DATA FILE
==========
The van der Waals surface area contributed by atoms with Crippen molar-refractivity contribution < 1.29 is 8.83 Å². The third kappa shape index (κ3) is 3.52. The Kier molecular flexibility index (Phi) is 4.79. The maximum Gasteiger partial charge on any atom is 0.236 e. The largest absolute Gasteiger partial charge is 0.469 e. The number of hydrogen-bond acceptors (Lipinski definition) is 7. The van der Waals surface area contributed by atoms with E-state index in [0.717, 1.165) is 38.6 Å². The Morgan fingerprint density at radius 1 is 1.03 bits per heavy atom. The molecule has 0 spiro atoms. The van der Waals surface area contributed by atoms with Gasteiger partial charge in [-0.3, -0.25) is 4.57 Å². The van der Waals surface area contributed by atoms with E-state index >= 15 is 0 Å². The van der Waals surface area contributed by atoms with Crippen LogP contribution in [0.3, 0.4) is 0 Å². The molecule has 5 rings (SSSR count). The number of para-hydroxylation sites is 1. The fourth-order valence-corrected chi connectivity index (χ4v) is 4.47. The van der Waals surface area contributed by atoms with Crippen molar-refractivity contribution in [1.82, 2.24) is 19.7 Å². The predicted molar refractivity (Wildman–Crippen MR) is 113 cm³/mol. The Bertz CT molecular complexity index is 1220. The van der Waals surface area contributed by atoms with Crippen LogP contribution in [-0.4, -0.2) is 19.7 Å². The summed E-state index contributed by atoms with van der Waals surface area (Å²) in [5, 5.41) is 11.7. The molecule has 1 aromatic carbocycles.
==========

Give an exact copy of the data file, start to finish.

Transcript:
The van der Waals surface area contributed by atoms with Crippen molar-refractivity contribution < 1.29 is 8.83 Å². The third kappa shape index (κ3) is 3.52. The Kier molecular flexibility index (Phi) is 4.79. The maximum Gasteiger partial charge on any atom is 0.236 e. The largest absolute Gasteiger partial charge is 0.469 e. The number of hydrogen-bond acceptors (Lipinski definition) is 7. The van der Waals surface area contributed by atoms with E-state index in [0.717, 1.165) is 38.6 Å². The Morgan fingerprint density at radius 1 is 1.03 bits per heavy atom. The molecule has 0 spiro atoms. The van der Waals surface area contributed by atoms with Gasteiger partial charge in [-0.3, -0.25) is 4.57 Å². The van der Waals surface area contributed by atoms with E-state index >= 15 is 0 Å². The van der Waals surface area contributed by atoms with Crippen LogP contribution in [0.3, 0.4) is 0 Å². The molecule has 5 rings (SSSR count). The number of para-hydroxylation sites is 1. The fourth-order valence-corrected chi connectivity index (χ4v) is 4.47. The van der Waals surface area contributed by atoms with Crippen molar-refractivity contribution in [1.82, 2.24) is 19.7 Å². The predicted molar refractivity (Wildman–Crippen MR) is 113 cm³/mol. The Bertz CT molecular complexity index is 1220. The van der Waals surface area contributed by atoms with Crippen LogP contribution in [-0.4, -0.2) is 19.7 Å². The summed E-state index contributed by atoms with van der Waals surface area (Å²) in [5, 5.41) is 11.7. The molecule has 1 aromatic carbocycles.